updated 06:35 pm EDT, Mon July 22, 2013
New family of Atom processors up to four times more efficient
Intel Corporation today released a pair of new server processors, and outlined its strategy for a new server infrastructure. The next-generation Intel Atom processor C2000 product family (codenamed "Avoton" and "Rangeley") was detailed, as well as an outline given of Intel's roadmap of next-generation 14nm-fabricated products for 2014 and beyond.
As part of its strategy, Intel revealed new details for the forthcoming Intel® Atomtm processors C2000 product family aimed for low-energy, high-density microservers and storage (codenamed "Avoton"), and network devices (codenamed "Rangeley"). This second generation of Intel's 64-bit SoCs is expected to become available later this year and will be based on the company's 22nm process technology and the innovative Silvermont microarchitecture. It will feature up to eight cores with integrated Ethernet and support for up to 64GB of memory.
The new products are expected to deliver up to four times the energy efficiency and up to seven times more performance than the first generation Intel Atom processor-based server system-on-a-chip (SoC) introduced in December last year. Intel has been sampling the new Intel Atom processor server product family to customers since April and has already more than doubled the number of system designs compared to the previous generation.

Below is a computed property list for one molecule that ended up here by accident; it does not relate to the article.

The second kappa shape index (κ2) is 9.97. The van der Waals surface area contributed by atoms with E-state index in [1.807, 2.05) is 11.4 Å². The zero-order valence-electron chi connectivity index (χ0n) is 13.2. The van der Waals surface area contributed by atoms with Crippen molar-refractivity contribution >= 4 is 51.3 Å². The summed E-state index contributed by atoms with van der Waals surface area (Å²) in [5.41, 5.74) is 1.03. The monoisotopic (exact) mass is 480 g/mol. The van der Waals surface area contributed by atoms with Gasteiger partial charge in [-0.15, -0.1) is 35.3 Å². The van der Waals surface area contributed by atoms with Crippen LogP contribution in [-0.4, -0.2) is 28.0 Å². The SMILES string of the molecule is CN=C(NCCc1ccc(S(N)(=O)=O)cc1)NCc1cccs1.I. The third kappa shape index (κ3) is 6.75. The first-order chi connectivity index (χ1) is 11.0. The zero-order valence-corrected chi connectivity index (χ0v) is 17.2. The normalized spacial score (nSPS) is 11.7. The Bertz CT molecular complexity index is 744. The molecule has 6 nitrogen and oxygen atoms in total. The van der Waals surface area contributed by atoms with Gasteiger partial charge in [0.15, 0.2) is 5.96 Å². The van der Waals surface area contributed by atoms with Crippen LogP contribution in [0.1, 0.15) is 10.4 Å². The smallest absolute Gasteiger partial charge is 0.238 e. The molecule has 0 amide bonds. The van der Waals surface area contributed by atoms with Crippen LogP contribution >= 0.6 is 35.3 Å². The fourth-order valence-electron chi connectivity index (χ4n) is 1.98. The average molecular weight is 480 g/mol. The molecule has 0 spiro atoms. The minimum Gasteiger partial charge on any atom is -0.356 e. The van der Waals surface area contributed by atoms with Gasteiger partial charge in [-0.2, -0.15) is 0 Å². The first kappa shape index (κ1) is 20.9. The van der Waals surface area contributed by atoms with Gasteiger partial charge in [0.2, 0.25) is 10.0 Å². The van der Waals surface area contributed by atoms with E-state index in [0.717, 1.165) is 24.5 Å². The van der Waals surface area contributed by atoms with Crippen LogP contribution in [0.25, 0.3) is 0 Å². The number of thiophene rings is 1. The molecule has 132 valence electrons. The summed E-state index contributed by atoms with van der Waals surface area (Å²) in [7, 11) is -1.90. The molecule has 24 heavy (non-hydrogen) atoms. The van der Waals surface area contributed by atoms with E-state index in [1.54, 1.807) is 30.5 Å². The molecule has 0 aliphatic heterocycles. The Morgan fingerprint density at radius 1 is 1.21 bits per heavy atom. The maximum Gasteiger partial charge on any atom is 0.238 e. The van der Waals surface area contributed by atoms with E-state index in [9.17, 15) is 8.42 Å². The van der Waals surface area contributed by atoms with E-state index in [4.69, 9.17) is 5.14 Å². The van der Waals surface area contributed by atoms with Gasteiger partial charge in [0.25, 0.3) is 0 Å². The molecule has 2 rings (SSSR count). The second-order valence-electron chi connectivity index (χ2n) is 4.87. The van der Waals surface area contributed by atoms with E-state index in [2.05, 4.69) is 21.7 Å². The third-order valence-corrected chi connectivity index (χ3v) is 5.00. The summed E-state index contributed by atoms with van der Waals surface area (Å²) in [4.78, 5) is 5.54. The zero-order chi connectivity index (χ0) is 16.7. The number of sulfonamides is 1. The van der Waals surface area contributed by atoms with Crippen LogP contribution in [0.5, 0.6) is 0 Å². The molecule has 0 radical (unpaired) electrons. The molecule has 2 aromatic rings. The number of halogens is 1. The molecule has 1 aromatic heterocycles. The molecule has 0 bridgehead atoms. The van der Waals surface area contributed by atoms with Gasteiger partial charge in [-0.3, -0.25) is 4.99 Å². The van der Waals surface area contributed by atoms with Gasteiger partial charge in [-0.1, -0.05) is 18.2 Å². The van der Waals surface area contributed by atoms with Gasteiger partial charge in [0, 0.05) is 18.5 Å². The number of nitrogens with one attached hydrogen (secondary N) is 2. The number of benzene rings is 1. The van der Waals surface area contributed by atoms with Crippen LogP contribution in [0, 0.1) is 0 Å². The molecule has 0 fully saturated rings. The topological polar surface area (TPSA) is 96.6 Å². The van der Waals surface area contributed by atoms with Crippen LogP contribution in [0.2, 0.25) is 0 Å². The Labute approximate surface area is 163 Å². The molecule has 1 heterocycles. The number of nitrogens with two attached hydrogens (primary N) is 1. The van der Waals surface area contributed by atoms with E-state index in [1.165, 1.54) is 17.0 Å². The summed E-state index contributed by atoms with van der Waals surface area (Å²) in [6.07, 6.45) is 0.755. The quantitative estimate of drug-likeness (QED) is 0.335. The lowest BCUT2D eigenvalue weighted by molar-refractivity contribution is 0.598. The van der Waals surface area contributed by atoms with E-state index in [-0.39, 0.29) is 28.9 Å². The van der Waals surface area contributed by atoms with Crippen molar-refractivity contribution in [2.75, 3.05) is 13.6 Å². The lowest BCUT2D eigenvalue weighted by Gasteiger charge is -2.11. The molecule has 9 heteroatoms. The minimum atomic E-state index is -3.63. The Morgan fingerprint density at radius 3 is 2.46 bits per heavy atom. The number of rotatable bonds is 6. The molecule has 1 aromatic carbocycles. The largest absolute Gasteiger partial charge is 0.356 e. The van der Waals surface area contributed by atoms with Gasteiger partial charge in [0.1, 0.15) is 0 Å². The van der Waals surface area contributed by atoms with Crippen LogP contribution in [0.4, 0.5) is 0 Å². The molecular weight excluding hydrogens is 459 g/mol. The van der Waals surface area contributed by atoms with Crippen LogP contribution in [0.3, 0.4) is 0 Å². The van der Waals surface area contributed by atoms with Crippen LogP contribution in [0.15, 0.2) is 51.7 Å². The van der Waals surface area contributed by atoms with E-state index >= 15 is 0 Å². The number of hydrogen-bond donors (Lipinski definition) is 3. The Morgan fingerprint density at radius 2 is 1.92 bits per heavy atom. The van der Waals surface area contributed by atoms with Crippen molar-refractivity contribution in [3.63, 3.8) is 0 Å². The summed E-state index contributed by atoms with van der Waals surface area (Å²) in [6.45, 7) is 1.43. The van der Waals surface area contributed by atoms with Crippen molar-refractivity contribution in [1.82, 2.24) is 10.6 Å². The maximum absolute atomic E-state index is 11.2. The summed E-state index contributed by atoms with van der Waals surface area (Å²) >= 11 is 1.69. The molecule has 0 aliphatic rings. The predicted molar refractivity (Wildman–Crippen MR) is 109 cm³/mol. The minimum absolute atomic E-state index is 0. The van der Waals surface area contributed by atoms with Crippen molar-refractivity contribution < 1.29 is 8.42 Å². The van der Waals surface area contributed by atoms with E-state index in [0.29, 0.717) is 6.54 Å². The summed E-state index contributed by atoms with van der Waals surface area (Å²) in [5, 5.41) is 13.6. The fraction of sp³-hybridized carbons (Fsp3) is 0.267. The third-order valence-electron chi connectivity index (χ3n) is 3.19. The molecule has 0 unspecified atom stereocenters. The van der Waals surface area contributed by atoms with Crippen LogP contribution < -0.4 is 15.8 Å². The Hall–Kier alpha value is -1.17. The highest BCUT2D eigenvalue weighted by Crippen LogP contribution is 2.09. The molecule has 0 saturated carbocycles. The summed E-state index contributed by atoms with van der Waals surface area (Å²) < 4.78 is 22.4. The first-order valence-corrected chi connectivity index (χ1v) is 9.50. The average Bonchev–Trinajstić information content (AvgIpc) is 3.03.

Future products from the designer and manufacturer include the next generation of Intel Xeon processors E3 family (codenamed "Broadwell") built for processor and graphic-centric workloads such as online gaming and media transcoding. It also includes the next generation of Intel Atom processor SoCs (codenamed "Denverton") that will enable even higher density deployments for datacenter operators. Intel also disclosed an addition to its future roadmap - a new SoC designed from the ground up for the datacenter based on Intel's next-generation Broadwell microarchitecture that follows the newly released Haswell microarchitecture.